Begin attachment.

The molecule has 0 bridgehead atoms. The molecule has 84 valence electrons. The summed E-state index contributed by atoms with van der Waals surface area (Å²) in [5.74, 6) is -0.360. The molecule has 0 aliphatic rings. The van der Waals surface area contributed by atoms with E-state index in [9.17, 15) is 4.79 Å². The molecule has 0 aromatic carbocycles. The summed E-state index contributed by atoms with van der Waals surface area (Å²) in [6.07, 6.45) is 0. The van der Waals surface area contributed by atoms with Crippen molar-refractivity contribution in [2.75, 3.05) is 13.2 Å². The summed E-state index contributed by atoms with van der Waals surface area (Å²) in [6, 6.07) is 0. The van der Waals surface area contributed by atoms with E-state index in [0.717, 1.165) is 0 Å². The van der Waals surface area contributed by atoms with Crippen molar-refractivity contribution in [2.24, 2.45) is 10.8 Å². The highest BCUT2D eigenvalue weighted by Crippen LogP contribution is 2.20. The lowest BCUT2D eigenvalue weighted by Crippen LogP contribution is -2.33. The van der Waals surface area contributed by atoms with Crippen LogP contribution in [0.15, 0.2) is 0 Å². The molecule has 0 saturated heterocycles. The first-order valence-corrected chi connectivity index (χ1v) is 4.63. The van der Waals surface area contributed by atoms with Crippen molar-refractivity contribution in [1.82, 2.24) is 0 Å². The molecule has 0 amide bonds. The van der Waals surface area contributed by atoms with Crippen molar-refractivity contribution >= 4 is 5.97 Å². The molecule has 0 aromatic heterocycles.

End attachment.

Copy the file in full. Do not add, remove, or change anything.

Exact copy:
The molecule has 0 bridgehead atoms. The molecule has 84 valence electrons. The summed E-state index contributed by atoms with van der Waals surface area (Å²) in [5.74, 6) is -0.360. The molecule has 0 aliphatic rings. The van der Waals surface area contributed by atoms with E-state index in [9.17, 15) is 4.79 Å². The molecule has 0 aromatic carbocycles. The summed E-state index contributed by atoms with van der Waals surface area (Å²) in [6.07, 6.45) is 0. The van der Waals surface area contributed by atoms with Crippen molar-refractivity contribution in [2.75, 3.05) is 13.2 Å². The summed E-state index contributed by atoms with van der Waals surface area (Å²) in [6, 6.07) is 0. The van der Waals surface area contributed by atoms with E-state index in [0.717, 1.165) is 0 Å². The van der Waals surface area contributed by atoms with Crippen molar-refractivity contribution in [2.24, 2.45) is 10.8 Å². The highest BCUT2D eigenvalue weighted by Crippen LogP contribution is 2.20. The lowest BCUT2D eigenvalue weighted by Crippen LogP contribution is -2.33. The van der Waals surface area contributed by atoms with Crippen LogP contribution in [0.15, 0.2) is 0 Å². The molecule has 0 saturated heterocycles. The first-order valence-corrected chi connectivity index (χ1v) is 4.63. The van der Waals surface area contributed by atoms with Crippen molar-refractivity contribution in [1.82, 2.24) is 0 Å². The molecule has 0 amide bonds. The van der Waals surface area contributed by atoms with Crippen molar-refractivity contribution >= 4 is 5.97 Å². The molecule has 0 aromatic heterocycles.